Sunday, August 16, 2009

Beautiful Movie

I rented the movie "Water". It is beautiful, poignant, horrifying and made me sob at the end.

Water depicts life in India for widows, including very young girls, whose husbands die. They are then considered unclean, and confined to hard difficult isolated lives. The child widows are sometimes whored out to upper class men.

The young girl in the movie is a beautiful spirited child whose parents abandon her with the widow keeper after the little girls' husband dies. The little girl does not even know she was ever married.

A young man with new ideas instilled by Gandhi comes back home from school and in a chance encounter meets one of the young widows by the river. He wants to marry her. His mother is horrified and his father suggests he keep her as a mistress only, and says it is an honor for any woman to sleep with men of their class.

In the end, the young woman drowns herself in the holy river and the little girl is taken to spend the night, for money, with this man's father. The child is brutalized. An older widow has been questioning a faith that allows such practises against women, and when she discovers the child widow gone, not long after the young woman's suicide, she is frantic to find her. She sees the boat returning, the child curled in trauma in its bow, and grabs the child in her arms, to craddle, comfort, and to protect her.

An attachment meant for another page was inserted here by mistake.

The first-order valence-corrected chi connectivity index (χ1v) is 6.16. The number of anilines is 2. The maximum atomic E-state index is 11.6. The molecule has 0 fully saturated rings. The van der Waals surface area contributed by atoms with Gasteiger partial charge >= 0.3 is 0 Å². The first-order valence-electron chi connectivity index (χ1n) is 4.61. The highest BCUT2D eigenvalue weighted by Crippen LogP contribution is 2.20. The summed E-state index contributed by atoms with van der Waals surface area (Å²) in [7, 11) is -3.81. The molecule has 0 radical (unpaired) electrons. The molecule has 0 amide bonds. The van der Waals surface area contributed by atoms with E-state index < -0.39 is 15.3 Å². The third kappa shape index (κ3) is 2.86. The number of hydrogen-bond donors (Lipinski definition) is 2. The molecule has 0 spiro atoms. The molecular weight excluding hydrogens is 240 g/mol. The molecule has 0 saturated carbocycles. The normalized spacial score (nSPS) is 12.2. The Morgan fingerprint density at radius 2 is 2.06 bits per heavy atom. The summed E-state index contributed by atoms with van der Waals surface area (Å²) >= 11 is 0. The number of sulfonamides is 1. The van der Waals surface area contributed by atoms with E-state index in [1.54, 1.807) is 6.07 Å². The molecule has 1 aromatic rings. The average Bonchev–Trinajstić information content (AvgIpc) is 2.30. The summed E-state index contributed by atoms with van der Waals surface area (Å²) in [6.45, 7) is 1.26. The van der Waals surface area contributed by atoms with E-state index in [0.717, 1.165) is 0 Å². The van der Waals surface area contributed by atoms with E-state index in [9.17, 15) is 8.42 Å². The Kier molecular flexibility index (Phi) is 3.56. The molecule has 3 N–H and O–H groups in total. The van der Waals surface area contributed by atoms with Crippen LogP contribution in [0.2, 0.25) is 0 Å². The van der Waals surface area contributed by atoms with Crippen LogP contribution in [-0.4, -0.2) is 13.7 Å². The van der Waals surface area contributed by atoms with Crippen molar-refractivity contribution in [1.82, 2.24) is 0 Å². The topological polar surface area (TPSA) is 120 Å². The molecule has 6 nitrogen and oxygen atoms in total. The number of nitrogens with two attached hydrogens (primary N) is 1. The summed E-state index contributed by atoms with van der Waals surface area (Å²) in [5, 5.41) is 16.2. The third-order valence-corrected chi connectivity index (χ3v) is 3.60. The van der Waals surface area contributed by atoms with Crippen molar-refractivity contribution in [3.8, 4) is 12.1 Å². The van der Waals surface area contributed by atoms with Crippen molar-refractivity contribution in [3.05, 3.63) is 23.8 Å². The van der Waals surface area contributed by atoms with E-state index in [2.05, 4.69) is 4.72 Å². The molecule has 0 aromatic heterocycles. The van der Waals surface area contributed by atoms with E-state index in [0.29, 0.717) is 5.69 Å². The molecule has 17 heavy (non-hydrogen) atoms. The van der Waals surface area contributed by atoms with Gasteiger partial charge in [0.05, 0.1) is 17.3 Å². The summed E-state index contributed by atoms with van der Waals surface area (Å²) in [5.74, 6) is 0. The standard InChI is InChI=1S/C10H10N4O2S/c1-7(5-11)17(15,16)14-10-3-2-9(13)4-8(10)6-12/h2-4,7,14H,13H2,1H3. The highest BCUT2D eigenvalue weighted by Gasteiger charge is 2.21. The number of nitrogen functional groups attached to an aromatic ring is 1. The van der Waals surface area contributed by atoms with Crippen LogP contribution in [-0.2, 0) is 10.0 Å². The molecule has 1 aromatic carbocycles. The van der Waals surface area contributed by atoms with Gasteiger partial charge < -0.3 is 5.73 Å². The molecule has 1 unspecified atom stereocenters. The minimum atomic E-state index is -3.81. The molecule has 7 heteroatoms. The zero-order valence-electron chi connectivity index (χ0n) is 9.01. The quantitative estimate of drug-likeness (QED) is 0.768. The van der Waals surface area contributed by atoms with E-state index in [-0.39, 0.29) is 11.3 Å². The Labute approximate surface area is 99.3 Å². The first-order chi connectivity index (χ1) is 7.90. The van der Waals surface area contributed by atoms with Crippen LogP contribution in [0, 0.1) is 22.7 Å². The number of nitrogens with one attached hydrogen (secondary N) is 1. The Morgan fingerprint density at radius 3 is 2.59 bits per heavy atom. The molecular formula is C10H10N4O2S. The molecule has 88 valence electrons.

The young man has decided to leave forever, after the young widow's suicide, filled with disgust for the class system in India, practised even by his own parents, and treatment of women. He is disgusted with a religion and its followers that create doctrine to benefit themselves. He sits by the water with the older widow and says, "The widows are not treated as they are because of faith. It is a matter of money and convenience that religion has dictated the fate of widows."

Gandhi is taking a train tour through India and it is announced, as the older widow cradles the brutalized child widow by the water, that he will be at the train station for five minutes.

She runs to the station with the child. She is surrounded by those of higher class who are not in any manner doing what is right but there nonetheless, acting as if they too righteously practise the ways of Gandhi.

She pushes frantically through the crowd, as the train steams off. Gandhi is on board and so is the young man, leaving behind his home town forever. She runs harder and faster, the child in her arms, screaming, "Take this child, please someone, she's a widow, take this child...." The young man leans from the train and takes the child from the older widow's the train steams on the older widow cries out to the child, "Do not be afraid...." and the young man's face watches her, as he clutches the child widow, and the older woman is left behind to her certain fate, as a widow. But she saved that child from her fate.

The movie is as artistic as it is tragic, full of beautiful visual scenes of the compulsive religious rituals that contrast with the stark hypocrisy of religious practise as documented in the brutality of life for the widows.

This movie also cries out for women everywhere, enslaved and abused, through hallowed religious doctrines created for the benefit of man.

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